Time to End the ‘Conspiracy of Silence Over Drone Attacks’: UN Investigator June 22, 2012Posted by rogerhollander in Constitution, Human Rights, War, War on Terror.
Tags: civilian casualties, collateral damage, drone attacks, drone missiles, extrajudiciary killing, human rights, International law, roger hollander, targeted killling, un rapporteur, War Crimes
UN should ‘shine the light of independent investigation’
At an international conference today in Geneva, Switzerland, international law and human rights experts told of the dire Human Rights implications of the US Targeted Killing Program.
Photograph: Getty Images
The conference, put together by the American Civil Liberties Union, the Center for Constitutional Rights, and other rights groups, heard from members of the UN Special Rapporteur on Extrajudicial Executions, among others, who warned that the ever expanding use of drone strikes threaten 50 years of international law.
Christof Heyns, of the UN Special Rapporteur told that President Obama’s attacks in Pakistan, Yemen and elsewhere, are encouraging other states to also neglect Human Rights standards that have existed since World War II.
At the conference, Pakistan’s ambassador to the UN in Geneva, Zamir Akram, called for international legal action to halt the “totally counterproductive attacks” by the US in his country, the Guardian/UK reports.
Heyns went so far as to claim that such actions may constitute international war crimes.
Heyns countered the suggestion in Washington that drone strikes, on targets assumed to be linked to al-Qaida, are a legitimate response to the 9/11 attacks. “It’s difficult to see how any killings carried out in 2012 can be justified as in response to [events] in 2001. Some states seem to want to invent new laws to justify new practices,” he stated.
Heyns went on to to add that the time has come to end the “conspiracy of silence” over drone attacks and “shine the light of independent investigation” by the UN and other agencies.
Leading up to today’s conference, ACLU National Security Project Director Hina Shamsi stated, “The United States has cobbled together its own legal framework for targeted killing, with standards that are far less stringent than the law allows. Senior U.S. government officials have claimed self-defense and law of war authority to target and kill suspected terrorists in states with which and in which the United States is not at war, based on largely secret legal criteria, entirely secret evidence, and a secret process.”
Late last night, the Obama administration rejected requests by the ACLU and the New York Times for documents relating to the US military’s drone and targeted killing campaigns.
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The US policy of using aerial drones to carry out targeted killings presents a major challenge to the system of international law that has endured since the second world war, a United Nations investigator has said.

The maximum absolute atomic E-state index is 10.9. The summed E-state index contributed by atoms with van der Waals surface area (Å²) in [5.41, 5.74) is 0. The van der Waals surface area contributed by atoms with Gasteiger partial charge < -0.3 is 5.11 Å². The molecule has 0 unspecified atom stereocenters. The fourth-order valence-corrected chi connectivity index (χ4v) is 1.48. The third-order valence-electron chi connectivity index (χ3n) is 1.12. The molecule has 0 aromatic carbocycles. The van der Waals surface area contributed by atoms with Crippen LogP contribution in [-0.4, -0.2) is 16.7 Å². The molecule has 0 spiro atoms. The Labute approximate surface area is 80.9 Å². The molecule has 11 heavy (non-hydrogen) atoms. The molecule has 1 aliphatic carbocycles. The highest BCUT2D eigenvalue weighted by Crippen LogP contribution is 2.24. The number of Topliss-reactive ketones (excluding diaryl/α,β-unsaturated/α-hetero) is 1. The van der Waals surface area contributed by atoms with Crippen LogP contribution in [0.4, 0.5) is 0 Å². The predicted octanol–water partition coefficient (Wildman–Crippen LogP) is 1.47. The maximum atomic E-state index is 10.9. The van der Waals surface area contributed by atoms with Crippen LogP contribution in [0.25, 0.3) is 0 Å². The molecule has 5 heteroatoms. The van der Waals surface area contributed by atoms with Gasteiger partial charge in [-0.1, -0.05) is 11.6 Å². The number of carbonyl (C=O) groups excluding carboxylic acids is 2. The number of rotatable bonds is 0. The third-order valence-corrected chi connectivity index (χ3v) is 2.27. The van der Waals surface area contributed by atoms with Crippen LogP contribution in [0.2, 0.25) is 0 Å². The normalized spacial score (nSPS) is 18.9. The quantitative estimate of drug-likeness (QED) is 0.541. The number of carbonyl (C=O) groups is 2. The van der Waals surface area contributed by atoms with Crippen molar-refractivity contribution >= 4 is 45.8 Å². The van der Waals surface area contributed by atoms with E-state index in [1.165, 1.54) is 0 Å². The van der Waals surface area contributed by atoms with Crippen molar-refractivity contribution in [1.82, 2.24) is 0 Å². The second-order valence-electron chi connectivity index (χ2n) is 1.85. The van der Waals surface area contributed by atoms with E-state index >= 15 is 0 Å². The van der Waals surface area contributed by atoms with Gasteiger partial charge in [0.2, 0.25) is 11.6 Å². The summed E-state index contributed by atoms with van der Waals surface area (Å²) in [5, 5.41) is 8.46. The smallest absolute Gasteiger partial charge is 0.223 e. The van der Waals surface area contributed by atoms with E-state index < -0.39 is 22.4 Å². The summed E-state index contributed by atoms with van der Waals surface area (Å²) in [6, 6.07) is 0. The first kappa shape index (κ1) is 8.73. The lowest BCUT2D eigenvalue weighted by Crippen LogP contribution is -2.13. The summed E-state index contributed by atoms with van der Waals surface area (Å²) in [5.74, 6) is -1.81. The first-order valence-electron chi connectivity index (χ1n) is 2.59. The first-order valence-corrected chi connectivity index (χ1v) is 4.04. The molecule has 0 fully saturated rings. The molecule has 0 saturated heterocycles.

Christof Heyns, the UN special rapporteur on extrajudicial killings, summary or arbitrary executions, told a conference in Geneva that President Obama’s attacks in Pakistan, Yemen and elsewhere, carried out by the CIA, would encourage other states to flout long-established human rights standards.
In his strongest critique so far of drone strikes, Heyns suggested some may even constitute “war crimes”. His comments come amid rising international unease over the surge in killings by remotely piloted unmanned aerial vehicles (UAVs).
Addressing the conference, which was organised by the American Civil Liberties Union (ACLU), a second UN rapporteur, Ben Emmerson QC, who monitors counter-terrorism, announced he would be prioritising inquiries into drone strikes.
The London-based barrister said the issue was moving rapidly up the international agenda after China and Russia this week jointly issued a statement at the UN Human Rights Council, backed by other countries, condemning drone attacks.
If the US or any other states responsible for attacks outside recognised war zones did not establish independent investigations into each killing, Emmerson emphasised, then “the UN itself should consider establishing an investigatory body”. […]
Heyns told the Guardian later that his future inquiries are likely to include the question of whether other countries, such as the UK, share intelligence with the US that could be used for selecting individuals as targets. A legal case has already been lodged in London over the UK’s alleged role in the deaths of British citizens and others as a consequence of US drone strikes in Pakistan.
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ACLU National Security Project Director Hina Shamsi delivered a statement at the U.N. Human Rights Council today calling on the U.S. government to provide transparency and accountability in its targeted killing program. While noting that targeted killings may be lawful under some exceptional circumstances, Shamsi emphasized that:
“The United States has cobbled together its own legal framework for targeted killing, with standards that are far less stringent than the law allows. Senior U.S. government officials have claimed self-defense and law of war authority to target and kill suspected terrorists in states with which and in which the United States is not at war, based on largely secret legal criteria, entirely secret evidence, and a secret process.”
To date the U.S. government officially claims the program is secret and has failed to “disclose who has been killed, the number of collateral civilian deaths, and the outcome of any government investigation into mistakes or wrongful targeted killings.” In a statement before the Council earlier in the day, the Swiss representative also expressed concern over the targeted killing program and called upon the U.S. to respect international law in its use of drone strikes.